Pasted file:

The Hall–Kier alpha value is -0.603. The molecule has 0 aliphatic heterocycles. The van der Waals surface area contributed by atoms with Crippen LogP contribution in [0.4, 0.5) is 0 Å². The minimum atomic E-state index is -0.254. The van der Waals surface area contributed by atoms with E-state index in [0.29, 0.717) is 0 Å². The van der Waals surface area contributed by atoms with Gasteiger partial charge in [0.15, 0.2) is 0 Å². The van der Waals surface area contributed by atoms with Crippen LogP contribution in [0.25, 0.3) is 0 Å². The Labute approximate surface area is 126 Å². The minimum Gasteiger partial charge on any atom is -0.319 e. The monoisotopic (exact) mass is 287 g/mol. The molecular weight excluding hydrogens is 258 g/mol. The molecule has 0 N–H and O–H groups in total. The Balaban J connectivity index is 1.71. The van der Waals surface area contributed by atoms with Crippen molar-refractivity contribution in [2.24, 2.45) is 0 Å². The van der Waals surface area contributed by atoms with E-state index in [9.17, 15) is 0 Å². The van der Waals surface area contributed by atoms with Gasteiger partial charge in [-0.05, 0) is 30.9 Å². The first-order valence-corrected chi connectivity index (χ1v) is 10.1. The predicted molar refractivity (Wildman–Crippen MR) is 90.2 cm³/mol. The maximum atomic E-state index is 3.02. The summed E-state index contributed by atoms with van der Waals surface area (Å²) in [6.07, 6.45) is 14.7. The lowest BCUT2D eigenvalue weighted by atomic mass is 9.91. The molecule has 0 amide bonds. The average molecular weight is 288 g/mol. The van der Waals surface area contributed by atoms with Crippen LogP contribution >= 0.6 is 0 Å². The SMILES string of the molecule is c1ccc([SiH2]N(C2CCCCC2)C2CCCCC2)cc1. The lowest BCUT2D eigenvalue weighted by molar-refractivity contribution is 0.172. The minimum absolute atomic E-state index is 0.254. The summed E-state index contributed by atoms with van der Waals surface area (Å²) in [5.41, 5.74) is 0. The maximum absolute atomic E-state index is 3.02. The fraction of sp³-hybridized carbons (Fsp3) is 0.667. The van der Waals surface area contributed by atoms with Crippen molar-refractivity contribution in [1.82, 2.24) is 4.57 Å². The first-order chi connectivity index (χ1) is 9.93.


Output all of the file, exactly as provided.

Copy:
The Hall–Kier alpha value is -0.603. The molecule has 0 aliphatic heterocycles. The van der Waals surface area contributed by atoms with Crippen LogP contribution in [0.4, 0.5) is 0 Å². The minimum atomic E-state index is -0.254. The van der Waals surface area contributed by atoms with E-state index in [0.29, 0.717) is 0 Å². The van der Waals surface area contributed by atoms with Gasteiger partial charge in [0.15, 0.2) is 0 Å². The van der Waals surface area contributed by atoms with Crippen LogP contribution in [0.25, 0.3) is 0 Å². The Labute approximate surface area is 126 Å². The minimum Gasteiger partial charge on any atom is -0.319 e. The monoisotopic (exact) mass is 287 g/mol. The molecular weight excluding hydrogens is 258 g/mol. The molecule has 0 N–H and O–H groups in total. The Balaban J connectivity index is 1.71. The van der Waals surface area contributed by atoms with Crippen molar-refractivity contribution in [2.24, 2.45) is 0 Å². The van der Waals surface area contributed by atoms with E-state index in [9.17, 15) is 0 Å². The van der Waals surface area contributed by atoms with Gasteiger partial charge in [-0.05, 0) is 30.9 Å². The first-order valence-corrected chi connectivity index (χ1v) is 10.1. The predicted molar refractivity (Wildman–Crippen MR) is 90.2 cm³/mol. The maximum atomic E-state index is 3.02. The summed E-state index contributed by atoms with van der Waals surface area (Å²) in [6.07, 6.45) is 14.7. The lowest BCUT2D eigenvalue weighted by atomic mass is 9.91. The molecule has 0 amide bonds. The average molecular weight is 288 g/mol. The van der Waals surface area contributed by atoms with Crippen LogP contribution >= 0.6 is 0 Å². The SMILES string of the molecule is c1ccc([SiH2]N(C2CCCCC2)C2CCCCC2)cc1. The lowest BCUT2D eigenvalue weighted by molar-refractivity contribution is 0.172. The minimum absolute atomic E-state index is 0.254. The summed E-state index contributed by atoms with van der Waals surface area (Å²) in [5.41, 5.74) is 0. The maximum absolute atomic E-state index is 3.02. The fraction of sp³-hybridized carbons (Fsp3) is 0.667. The van der Waals surface area contributed by atoms with Crippen molar-refractivity contribution in [1.82, 2.24) is 4.57 Å². The first-order chi connectivity index (χ1) is 9.93.